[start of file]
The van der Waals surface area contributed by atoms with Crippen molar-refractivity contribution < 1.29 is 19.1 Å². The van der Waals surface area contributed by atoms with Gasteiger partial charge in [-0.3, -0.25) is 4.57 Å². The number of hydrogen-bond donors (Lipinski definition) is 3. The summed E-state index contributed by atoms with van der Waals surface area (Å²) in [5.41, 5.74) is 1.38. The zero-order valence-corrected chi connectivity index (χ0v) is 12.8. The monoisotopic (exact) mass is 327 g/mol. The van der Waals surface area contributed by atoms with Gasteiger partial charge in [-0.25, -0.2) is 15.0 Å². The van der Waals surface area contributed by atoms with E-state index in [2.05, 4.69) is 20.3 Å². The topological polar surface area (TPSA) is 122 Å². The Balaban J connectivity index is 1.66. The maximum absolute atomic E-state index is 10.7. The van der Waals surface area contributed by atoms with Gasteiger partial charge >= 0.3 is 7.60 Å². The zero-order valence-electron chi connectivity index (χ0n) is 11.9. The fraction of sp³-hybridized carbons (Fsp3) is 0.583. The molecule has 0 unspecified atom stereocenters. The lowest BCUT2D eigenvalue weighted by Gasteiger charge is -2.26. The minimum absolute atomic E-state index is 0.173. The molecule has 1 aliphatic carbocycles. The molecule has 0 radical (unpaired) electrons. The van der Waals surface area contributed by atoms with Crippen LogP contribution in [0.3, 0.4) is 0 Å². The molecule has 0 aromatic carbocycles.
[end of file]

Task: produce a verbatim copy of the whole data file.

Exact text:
The van der Waals surface area contributed by atoms with Crippen molar-refractivity contribution < 1.29 is 19.1 Å². The van der Waals surface area contributed by atoms with Gasteiger partial charge in [-0.3, -0.25) is 4.57 Å². The number of hydrogen-bond donors (Lipinski definition) is 3. The summed E-state index contributed by atoms with van der Waals surface area (Å²) in [5.41, 5.74) is 1.38. The zero-order valence-corrected chi connectivity index (χ0v) is 12.8. The monoisotopic (exact) mass is 327 g/mol. The van der Waals surface area contributed by atoms with Gasteiger partial charge in [-0.25, -0.2) is 15.0 Å². The van der Waals surface area contributed by atoms with E-state index in [2.05, 4.69) is 20.3 Å². The topological polar surface area (TPSA) is 122 Å². The Balaban J connectivity index is 1.66. The maximum absolute atomic E-state index is 10.7. The van der Waals surface area contributed by atoms with Gasteiger partial charge >= 0.3 is 7.60 Å². The zero-order valence-electron chi connectivity index (χ0n) is 11.9. The fraction of sp³-hybridized carbons (Fsp3) is 0.583. The molecule has 0 unspecified atom stereocenters. The lowest BCUT2D eigenvalue weighted by Gasteiger charge is -2.26. The minimum absolute atomic E-state index is 0.173. The molecule has 1 aliphatic carbocycles. The molecule has 0 radical (unpaired) electrons. The van der Waals surface area contributed by atoms with Crippen LogP contribution in [0.3, 0.4) is 0 Å². The molecule has 0 aromatic carbocycles.